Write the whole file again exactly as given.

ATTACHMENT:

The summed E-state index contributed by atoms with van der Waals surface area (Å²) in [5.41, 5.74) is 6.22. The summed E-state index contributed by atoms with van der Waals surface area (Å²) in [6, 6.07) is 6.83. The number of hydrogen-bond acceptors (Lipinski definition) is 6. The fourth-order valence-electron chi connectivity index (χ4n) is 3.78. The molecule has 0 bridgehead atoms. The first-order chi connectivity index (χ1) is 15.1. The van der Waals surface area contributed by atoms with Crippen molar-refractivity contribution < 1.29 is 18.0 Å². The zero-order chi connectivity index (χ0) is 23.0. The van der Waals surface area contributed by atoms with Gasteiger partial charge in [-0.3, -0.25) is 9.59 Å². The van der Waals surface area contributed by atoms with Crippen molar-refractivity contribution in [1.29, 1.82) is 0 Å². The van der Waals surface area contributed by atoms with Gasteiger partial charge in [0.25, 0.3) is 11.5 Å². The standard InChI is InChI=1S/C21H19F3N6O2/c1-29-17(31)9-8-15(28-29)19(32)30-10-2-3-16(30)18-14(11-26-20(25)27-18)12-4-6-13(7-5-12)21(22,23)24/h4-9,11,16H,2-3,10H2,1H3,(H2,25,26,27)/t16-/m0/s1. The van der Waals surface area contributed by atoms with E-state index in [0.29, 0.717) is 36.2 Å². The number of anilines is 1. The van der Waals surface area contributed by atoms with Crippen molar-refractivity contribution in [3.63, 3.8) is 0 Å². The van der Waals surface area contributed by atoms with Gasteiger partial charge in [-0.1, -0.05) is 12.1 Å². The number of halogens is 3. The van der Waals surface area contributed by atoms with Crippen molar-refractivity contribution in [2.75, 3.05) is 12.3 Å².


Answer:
The summed E-state index contributed by atoms with van der Waals surface area (Å²) in [5.41, 5.74) is 6.22. The summed E-state index contributed by atoms with van der Waals surface area (Å²) in [6, 6.07) is 6.83. The number of hydrogen-bond acceptors (Lipinski definition) is 6. The fourth-order valence-electron chi connectivity index (χ4n) is 3.78. The molecule has 0 bridgehead atoms. The first-order chi connectivity index (χ1) is 15.1. The van der Waals surface area contributed by atoms with Crippen molar-refractivity contribution < 1.29 is 18.0 Å². The zero-order chi connectivity index (χ0) is 23.0. The van der Waals surface area contributed by atoms with Gasteiger partial charge in [-0.3, -0.25) is 9.59 Å². The van der Waals surface area contributed by atoms with Crippen molar-refractivity contribution in [1.29, 1.82) is 0 Å². The van der Waals surface area contributed by atoms with Gasteiger partial charge in [0.25, 0.3) is 11.5 Å². The standard InChI is InChI=1S/C21H19F3N6O2/c1-29-17(31)9-8-15(28-29)19(32)30-10-2-3-16(30)18-14(11-26-20(25)27-18)12-4-6-13(7-5-12)21(22,23)24/h4-9,11,16H,2-3,10H2,1H3,(H2,25,26,27)/t16-/m0/s1. The van der Waals surface area contributed by atoms with E-state index in [0.29, 0.717) is 36.2 Å². The number of anilines is 1. The van der Waals surface area contributed by atoms with Crippen molar-refractivity contribution in [3.63, 3.8) is 0 Å². The van der Waals surface area contributed by atoms with Gasteiger partial charge in [-0.1, -0.05) is 12.1 Å². The number of halogens is 3. The van der Waals surface area contributed by atoms with Crippen molar-refractivity contribution in [2.75, 3.05) is 12.3 Å².